Adhering to One China Policy is Crucial for Trump
Photo Credit: MarketWatch
By Peter Kien-hong Yu

Adhering to One China Policy is Crucial for Trump

Feb. 01, 2017  |     |  0 comments


US President Donald Trump said on January 14, 2017 that the One China policy is up for negotiation under his administration.


In response, China’s Ministry of Foreign Affairs reminded Trump that the One China principle has been the non-negotiable political foundation for official Sino-US relations since January 1979 and it urged relevant parties in the US to recognize the sensitivity of the Taiwan issue, which is central to the One China principle.


Trump should take note of the following points, otherwise the world including the US will end up in even deeper trouble.


First and foremost, Trump is a successful businessman. In 2016, Forbes listed him as the 324th wealthiest person in the world (113th in America), with a net worth of USD 4.5 billion. He basically belongs to what academics have termed as the neoliberal school of thought. He conceptualizes the world in terms of markets and contracts. His logic or national strategy is simple and straightforward, that is, if America can once again rise economically, the rest of the world can also benefit.


However, Trump still has to face the world-wide (neo-)Realists who primarily focus on aggrandizing power at various levels, be it global, regional, national, or local. Business people can usually be outmaneuvered by government officials and politicians everywhere.


We know that Trump had filed six bankruptcies in his career. The American president made the following remarks regarding his business failures: “I’ve used the laws of this country to pare debt... We’ll have the company. We’ll throw it into a chapter. We’ll negotiate with the banks. We’ll make a fantastic deal. You know, it’s like on The Apprentice. It’s not personal. It’s just business.” What the words mean is that he will not waste his time and effort to follow former President Barack Obama’s footsteps in sticking to the One China policy.


In November 2004, former Chinese President Hu Jintao used the phrase “core interests” and specifically mentioned that Taiwan is one of China’s core interests, which are interests that are considered fundamental for China’s survival and development. In November 2009, Obama made his first state visit to China and the American leader was reminded of China’s core interests. Hence, Beijing’s possible loss of Taiwan will be like Trump being unable to keep what he treasures, that is, the Trump Tower, which is the New York City headquarters for the Trump Organization.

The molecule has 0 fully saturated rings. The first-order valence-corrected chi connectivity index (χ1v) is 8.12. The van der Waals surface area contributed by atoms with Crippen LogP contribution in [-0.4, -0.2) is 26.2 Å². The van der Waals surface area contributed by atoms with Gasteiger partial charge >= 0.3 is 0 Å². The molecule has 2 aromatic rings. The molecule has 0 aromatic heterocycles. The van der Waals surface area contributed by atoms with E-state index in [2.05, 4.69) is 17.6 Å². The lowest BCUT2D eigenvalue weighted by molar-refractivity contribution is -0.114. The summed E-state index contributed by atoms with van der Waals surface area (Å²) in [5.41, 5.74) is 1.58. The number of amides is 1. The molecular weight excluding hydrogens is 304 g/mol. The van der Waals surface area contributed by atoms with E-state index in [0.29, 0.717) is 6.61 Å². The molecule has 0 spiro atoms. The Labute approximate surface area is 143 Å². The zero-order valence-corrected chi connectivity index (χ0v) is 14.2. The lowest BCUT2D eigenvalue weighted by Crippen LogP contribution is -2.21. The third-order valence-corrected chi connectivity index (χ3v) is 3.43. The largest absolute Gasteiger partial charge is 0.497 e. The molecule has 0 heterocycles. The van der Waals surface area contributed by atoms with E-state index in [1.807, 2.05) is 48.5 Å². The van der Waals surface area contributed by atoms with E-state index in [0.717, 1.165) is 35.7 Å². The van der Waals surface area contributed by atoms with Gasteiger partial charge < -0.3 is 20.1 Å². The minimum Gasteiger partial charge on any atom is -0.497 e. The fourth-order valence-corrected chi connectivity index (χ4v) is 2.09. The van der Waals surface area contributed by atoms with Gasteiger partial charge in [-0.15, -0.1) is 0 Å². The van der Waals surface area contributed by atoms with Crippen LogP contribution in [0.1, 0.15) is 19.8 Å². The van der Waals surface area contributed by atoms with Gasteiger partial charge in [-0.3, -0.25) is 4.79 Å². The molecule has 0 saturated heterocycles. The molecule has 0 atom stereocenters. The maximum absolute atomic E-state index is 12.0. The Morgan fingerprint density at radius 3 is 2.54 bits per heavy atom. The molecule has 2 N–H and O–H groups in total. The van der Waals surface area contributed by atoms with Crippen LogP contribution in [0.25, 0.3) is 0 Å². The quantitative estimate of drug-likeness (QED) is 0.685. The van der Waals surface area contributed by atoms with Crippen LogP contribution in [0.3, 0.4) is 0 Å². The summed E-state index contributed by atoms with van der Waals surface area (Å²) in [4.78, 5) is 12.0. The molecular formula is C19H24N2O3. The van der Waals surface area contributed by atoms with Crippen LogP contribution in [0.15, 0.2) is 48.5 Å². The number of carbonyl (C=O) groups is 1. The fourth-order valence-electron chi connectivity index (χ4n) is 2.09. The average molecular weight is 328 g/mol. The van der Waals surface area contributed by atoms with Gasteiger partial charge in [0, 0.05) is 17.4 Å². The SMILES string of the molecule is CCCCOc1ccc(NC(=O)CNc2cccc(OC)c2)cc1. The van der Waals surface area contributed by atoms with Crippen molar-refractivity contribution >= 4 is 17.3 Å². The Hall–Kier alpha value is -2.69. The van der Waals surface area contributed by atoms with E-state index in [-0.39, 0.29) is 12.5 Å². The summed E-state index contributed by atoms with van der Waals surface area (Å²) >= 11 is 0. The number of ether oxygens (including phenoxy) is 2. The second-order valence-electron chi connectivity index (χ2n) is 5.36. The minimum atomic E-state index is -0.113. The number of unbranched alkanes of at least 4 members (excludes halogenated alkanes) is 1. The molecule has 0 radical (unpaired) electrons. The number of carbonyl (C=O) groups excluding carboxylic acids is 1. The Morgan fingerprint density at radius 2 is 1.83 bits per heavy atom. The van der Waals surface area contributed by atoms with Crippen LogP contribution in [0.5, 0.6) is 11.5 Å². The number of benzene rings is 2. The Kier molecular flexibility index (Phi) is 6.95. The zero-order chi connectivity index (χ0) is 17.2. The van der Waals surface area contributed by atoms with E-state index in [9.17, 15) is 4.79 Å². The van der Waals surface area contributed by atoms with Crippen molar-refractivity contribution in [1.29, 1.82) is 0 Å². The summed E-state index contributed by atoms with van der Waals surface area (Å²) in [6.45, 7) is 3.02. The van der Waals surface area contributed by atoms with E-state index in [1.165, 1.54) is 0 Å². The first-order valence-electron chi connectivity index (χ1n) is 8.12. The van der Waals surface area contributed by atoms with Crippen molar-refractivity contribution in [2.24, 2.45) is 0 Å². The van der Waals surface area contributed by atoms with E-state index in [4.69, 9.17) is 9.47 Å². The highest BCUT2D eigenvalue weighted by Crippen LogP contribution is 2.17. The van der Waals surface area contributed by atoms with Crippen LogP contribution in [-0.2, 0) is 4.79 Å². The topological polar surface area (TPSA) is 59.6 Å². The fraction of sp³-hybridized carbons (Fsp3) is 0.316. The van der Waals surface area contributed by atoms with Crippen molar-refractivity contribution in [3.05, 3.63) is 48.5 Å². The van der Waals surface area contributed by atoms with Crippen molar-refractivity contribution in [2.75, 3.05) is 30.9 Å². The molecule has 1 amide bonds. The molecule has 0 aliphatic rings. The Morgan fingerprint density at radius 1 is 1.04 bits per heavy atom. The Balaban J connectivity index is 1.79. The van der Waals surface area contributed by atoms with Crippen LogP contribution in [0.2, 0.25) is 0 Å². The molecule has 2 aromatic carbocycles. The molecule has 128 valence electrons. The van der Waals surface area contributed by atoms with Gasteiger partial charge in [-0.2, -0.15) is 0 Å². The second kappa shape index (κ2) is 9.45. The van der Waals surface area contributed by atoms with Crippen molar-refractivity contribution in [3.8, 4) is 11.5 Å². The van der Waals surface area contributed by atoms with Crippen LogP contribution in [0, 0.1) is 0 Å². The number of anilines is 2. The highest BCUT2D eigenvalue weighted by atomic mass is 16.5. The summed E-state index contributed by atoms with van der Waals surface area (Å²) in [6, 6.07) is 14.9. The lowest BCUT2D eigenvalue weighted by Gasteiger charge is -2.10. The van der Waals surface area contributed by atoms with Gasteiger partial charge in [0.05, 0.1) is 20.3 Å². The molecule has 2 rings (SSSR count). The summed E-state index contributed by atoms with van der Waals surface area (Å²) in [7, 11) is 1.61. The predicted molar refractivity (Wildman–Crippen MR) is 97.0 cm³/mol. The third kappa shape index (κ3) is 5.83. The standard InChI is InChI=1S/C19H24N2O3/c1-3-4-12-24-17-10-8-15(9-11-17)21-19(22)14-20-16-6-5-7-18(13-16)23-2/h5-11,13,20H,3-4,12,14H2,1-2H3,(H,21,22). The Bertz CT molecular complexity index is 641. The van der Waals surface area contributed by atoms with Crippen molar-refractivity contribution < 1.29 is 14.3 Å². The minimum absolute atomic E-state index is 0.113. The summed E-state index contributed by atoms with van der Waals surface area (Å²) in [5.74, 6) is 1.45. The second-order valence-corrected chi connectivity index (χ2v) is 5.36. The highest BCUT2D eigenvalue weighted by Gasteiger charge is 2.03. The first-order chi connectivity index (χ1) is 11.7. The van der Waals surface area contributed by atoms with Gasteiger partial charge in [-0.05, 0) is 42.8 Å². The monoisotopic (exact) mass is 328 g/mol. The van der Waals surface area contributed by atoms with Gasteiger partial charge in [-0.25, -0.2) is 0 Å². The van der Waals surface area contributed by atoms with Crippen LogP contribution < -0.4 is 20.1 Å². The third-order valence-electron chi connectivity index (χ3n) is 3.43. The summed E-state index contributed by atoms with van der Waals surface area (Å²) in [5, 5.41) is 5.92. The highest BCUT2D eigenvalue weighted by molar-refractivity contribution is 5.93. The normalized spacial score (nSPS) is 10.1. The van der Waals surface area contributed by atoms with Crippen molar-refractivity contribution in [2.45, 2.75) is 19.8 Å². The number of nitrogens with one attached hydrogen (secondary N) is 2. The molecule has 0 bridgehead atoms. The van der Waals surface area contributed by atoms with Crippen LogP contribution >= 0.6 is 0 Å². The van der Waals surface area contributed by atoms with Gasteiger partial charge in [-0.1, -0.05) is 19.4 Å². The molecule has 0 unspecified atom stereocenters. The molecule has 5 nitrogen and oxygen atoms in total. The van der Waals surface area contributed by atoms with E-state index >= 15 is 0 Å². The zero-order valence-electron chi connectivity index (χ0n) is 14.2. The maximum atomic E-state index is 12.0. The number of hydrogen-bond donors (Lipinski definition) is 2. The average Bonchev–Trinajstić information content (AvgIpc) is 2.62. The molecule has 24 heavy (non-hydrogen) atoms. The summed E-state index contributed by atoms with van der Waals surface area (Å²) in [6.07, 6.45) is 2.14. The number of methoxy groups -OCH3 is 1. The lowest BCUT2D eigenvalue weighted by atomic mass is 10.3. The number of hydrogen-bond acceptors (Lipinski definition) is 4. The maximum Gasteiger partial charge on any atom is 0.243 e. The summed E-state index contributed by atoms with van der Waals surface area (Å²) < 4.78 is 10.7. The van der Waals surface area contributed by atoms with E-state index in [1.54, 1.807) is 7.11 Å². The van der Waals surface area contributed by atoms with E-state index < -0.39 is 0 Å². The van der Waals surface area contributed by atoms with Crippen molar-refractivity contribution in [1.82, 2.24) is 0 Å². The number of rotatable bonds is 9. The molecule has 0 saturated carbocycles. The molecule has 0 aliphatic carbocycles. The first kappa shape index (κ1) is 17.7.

If Trump succeeds in legally breaking up Taiwan and mainland China, would Beijing retaliate by providing moral support to Californians and native Hawaiians to declare independence?


Second, David Horowitz, who is a conservative thinker and a New York Times bestselling author, pointed out in his January 2017 book, Big Agenda: President Trump’s Plan to Save America, how the new president will radically change the US in his first 100 days in office, crippling the Democratic Party as a political force in America.


We have already seen protesters marching in American streets and some of them are really worried about the Trump agenda. There is no doubt that the US was politically divided before and after the November 2016 presidential election. Trump may well have to utter the catchy phrase, “One America,” as opposed to what he mentioned in his inaugural speech, “one nation,” in order to give his country a new lease in life.


Third, the 45th US President talks like a loose cannon. Trump has said that he knows what the One China policy is all about. No, he does not know enough about Chinese history in general, and the One China principle in particular. For example, any Chinese leader who lost an inch of Chinese territory would definitely be defined as eternally guilty by Chinese historians. As such, would President Xi Jinping and his successors dare to risk that?


If Trump succeeds in legally breaking up Taiwan and mainland China, would Beijing retaliate by providing moral support to Californians and native Hawaiians to formally declare de jure independence respectively? Californians will go to the polls in 2019 to decide by referendum if California should exit the Union. In November 1993, a joint congressional resolution apologized for the January 1893 overthrow of the Kingdom of Hawaii, and former President Bill Clinton signed the United States Public Law 103-150, also known as the “Apology Resolution,” for American involvement in the overthrow. The bill has been often cited as a major impetus for the Hawaiian independence campaign and sovereignty movement.


Last but not least, to stabilize the relationship between Washington, Beijing, and Taipei, Trump should change the usage from One China policy to the One China principle, and Taipei can certainly progress well under the November 1992 consensus. The question is, does Trump have in mind two Chinas; One China, One Taiwan; or Taiwanese independence? If the US abandons the One China policy before a peaceful Chinese reunification, the situation in East Asia will definitely be unstable.


My sincere plea is that Trump should comply with the promise over the Taiwan issue made by successive administrations in the US over the years.

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